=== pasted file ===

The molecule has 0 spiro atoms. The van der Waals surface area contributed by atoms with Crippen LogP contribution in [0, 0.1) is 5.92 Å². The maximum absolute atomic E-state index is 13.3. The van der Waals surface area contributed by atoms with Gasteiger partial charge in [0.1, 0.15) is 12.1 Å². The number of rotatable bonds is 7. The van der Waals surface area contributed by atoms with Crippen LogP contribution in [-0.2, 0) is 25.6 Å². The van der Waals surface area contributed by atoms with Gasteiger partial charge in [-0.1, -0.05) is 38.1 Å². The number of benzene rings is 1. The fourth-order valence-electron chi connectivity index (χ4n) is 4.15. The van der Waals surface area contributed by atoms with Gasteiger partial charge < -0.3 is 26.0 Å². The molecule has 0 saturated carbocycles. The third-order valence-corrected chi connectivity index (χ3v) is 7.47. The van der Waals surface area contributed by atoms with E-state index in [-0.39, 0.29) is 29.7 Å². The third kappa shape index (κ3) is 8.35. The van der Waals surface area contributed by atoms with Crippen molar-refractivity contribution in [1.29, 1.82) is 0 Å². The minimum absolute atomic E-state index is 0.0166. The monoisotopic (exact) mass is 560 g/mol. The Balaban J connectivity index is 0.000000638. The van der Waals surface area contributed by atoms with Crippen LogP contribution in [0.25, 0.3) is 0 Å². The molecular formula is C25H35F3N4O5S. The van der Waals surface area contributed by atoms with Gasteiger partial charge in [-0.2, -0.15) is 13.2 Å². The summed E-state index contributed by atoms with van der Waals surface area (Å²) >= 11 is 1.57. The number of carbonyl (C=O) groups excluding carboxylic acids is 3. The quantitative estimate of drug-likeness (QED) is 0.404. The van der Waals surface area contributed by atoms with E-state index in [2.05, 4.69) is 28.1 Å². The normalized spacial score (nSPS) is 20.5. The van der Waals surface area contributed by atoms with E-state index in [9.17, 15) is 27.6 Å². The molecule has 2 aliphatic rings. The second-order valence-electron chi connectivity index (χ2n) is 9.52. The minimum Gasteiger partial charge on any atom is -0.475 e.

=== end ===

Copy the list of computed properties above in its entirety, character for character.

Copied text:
The molecule has 0 spiro atoms. The van der Waals surface area contributed by atoms with Crippen LogP contribution in [0, 0.1) is 5.92 Å². The maximum absolute atomic E-state index is 13.3. The van der Waals surface area contributed by atoms with Gasteiger partial charge in [0.1, 0.15) is 12.1 Å². The number of rotatable bonds is 7. The van der Waals surface area contributed by atoms with Crippen LogP contribution in [-0.2, 0) is 25.6 Å². The van der Waals surface area contributed by atoms with Gasteiger partial charge in [-0.1, -0.05) is 38.1 Å². The number of benzene rings is 1. The fourth-order valence-electron chi connectivity index (χ4n) is 4.15. The van der Waals surface area contributed by atoms with Gasteiger partial charge < -0.3 is 26.0 Å². The molecule has 0 saturated carbocycles. The third-order valence-corrected chi connectivity index (χ3v) is 7.47. The van der Waals surface area contributed by atoms with E-state index in [-0.39, 0.29) is 29.7 Å². The third kappa shape index (κ3) is 8.35. The van der Waals surface area contributed by atoms with Crippen molar-refractivity contribution in [1.29, 1.82) is 0 Å². The minimum absolute atomic E-state index is 0.0166. The monoisotopic (exact) mass is 560 g/mol. The Balaban J connectivity index is 0.000000638. The van der Waals surface area contributed by atoms with Crippen LogP contribution in [0.25, 0.3) is 0 Å². The molecular formula is C25H35F3N4O5S. The van der Waals surface area contributed by atoms with Gasteiger partial charge in [-0.2, -0.15) is 13.2 Å². The summed E-state index contributed by atoms with van der Waals surface area (Å²) >= 11 is 1.57. The number of carbonyl (C=O) groups excluding carboxylic acids is 3. The quantitative estimate of drug-likeness (QED) is 0.404. The van der Waals surface area contributed by atoms with E-state index in [2.05, 4.69) is 28.1 Å². The normalized spacial score (nSPS) is 20.5. The van der Waals surface area contributed by atoms with E-state index in [9.17, 15) is 27.6 Å². The molecule has 2 aliphatic rings. The second-order valence-electron chi connectivity index (χ2n) is 9.52. The minimum Gasteiger partial charge on any atom is -0.475 e.